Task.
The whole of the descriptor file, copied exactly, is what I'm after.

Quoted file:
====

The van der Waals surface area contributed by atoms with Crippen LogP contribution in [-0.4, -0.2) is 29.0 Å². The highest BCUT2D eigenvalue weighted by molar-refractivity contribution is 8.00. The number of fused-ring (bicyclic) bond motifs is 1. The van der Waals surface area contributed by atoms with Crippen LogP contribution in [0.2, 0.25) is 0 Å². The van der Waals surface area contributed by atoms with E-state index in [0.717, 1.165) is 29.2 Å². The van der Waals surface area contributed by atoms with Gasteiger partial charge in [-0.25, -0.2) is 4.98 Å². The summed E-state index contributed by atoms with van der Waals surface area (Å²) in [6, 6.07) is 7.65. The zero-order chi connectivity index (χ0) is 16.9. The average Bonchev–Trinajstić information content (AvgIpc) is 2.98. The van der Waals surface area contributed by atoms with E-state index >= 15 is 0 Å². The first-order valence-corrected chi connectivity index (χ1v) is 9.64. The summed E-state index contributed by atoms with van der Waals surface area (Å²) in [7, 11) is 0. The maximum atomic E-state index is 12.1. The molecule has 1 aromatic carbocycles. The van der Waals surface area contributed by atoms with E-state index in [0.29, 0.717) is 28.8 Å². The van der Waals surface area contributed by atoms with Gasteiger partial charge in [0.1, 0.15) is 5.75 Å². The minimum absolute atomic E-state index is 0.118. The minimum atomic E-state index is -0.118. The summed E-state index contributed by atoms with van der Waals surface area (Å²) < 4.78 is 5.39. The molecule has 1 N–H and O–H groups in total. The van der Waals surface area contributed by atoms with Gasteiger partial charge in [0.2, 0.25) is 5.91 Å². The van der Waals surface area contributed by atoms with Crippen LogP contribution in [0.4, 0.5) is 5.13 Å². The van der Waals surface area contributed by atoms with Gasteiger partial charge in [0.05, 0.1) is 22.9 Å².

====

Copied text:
The van der Waals surface area contributed by atoms with Crippen LogP contribution in [-0.4, -0.2) is 29.0 Å². The highest BCUT2D eigenvalue weighted by molar-refractivity contribution is 8.00. The number of fused-ring (bicyclic) bond motifs is 1. The van der Waals surface area contributed by atoms with Crippen LogP contribution in [0.2, 0.25) is 0 Å². The van der Waals surface area contributed by atoms with E-state index in [0.717, 1.165) is 29.2 Å². The van der Waals surface area contributed by atoms with Gasteiger partial charge in [-0.25, -0.2) is 4.98 Å². The summed E-state index contributed by atoms with van der Waals surface area (Å²) in [6, 6.07) is 7.65. The zero-order chi connectivity index (χ0) is 16.9. The average Bonchev–Trinajstić information content (AvgIpc) is 2.98. The van der Waals surface area contributed by atoms with E-state index >= 15 is 0 Å². The first-order valence-corrected chi connectivity index (χ1v) is 9.64. The summed E-state index contributed by atoms with van der Waals surface area (Å²) in [7, 11) is 0. The maximum atomic E-state index is 12.1. The molecule has 1 aromatic carbocycles. The van der Waals surface area contributed by atoms with E-state index in [0.29, 0.717) is 28.8 Å². The van der Waals surface area contributed by atoms with Gasteiger partial charge in [0.1, 0.15) is 5.75 Å². The minimum absolute atomic E-state index is 0.118. The minimum atomic E-state index is -0.118. The summed E-state index contributed by atoms with van der Waals surface area (Å²) < 4.78 is 5.39. The molecule has 1 N–H and O–H groups in total. The van der Waals surface area contributed by atoms with Gasteiger partial charge in [0.2, 0.25) is 5.91 Å². The van der Waals surface area contributed by atoms with Crippen LogP contribution in [0.4, 0.5) is 5.13 Å². The van der Waals surface area contributed by atoms with Gasteiger partial charge in [0.05, 0.1) is 22.9 Å².